So, we often think of the sun as the cause or source of life, but it took a series of natural events to jostle our planet into position for it to then accommodate life. Then, over the course of billions of years, life began to flourish, from the little yawning hatchling to the colossal blue whale - all vying for their share of this solar energy that's currently beating down on us. Some species found ways of working together to harness their portion of this energy, others preferred a more solitary path. The why behind all this is deeply baffling. Maybe a big celestial being flicked the rock of Theia at us like a huge marble. Or maybe this is all just a wild, happy accident. Who can say? What’s more interesting, I think, is the way in which this precarious, infinitely complex series of consequences has led to us existing here, right now, as we do.
A couple of years ago I had no idea that such an impact had occurred. I think I just assumed that Earth formed and somehow developed these conditions on its own. However, reading about Theia reminded me how little I understand about the world in which I live. The same thing happened to me again more recently. Whistling in blissful ignorance, I put on a documentary called Chasing Coral and suddenly realised, aside from owing a thank you letter to Theia and the Moon, we now also had to include a P.S. for phytoplankton as well.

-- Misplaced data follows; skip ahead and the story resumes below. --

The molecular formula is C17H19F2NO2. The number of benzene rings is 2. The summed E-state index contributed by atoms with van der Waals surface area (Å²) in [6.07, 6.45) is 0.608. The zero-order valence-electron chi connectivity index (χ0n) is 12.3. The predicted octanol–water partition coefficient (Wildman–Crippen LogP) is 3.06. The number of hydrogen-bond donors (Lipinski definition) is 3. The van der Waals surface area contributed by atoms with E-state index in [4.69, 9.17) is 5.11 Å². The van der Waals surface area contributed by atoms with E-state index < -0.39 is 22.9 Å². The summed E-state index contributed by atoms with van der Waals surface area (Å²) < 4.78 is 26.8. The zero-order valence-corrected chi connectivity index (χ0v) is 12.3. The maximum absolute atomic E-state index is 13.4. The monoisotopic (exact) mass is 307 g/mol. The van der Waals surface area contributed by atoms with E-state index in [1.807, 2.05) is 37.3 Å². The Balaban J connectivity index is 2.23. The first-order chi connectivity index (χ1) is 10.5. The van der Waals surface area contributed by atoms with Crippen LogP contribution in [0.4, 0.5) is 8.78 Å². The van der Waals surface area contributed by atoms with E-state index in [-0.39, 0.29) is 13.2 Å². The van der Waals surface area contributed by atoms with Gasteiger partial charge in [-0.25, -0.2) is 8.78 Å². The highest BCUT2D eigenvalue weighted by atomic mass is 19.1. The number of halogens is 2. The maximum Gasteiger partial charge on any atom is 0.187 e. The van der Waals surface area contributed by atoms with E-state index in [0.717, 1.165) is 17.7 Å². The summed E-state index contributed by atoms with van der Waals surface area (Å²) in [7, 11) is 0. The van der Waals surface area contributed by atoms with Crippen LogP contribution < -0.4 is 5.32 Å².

About a week or so ago I’d never even heard of phytoplankton. Now I discover that fish, whales, dolphins, seabirds - in fact, all life on Earth, are able to live and breathe because of this single-celled superhero plant, bobbing on the ocean surface.
As it turns out, phytoplankton is a type of plankton that produces energy through photosynthesis. It is also food for zooplankton, another type of plankton, which feeds and supplies energy for countless marine creatures, from darting fish to slow-moving whales. This plankton then travels up the food chain until it finally reaches us - the apex predator. At the moment, plankton is the primary source of nutrition and energy in the ocean. Unfortunately, it is being hit hard by the twin-pronged, man-made catastrophes of climate change and pollution.
As the oceans warm and as we continue to produce waste and pollution, plankton are being forced to adapt and this adaptation has terrifying consequences.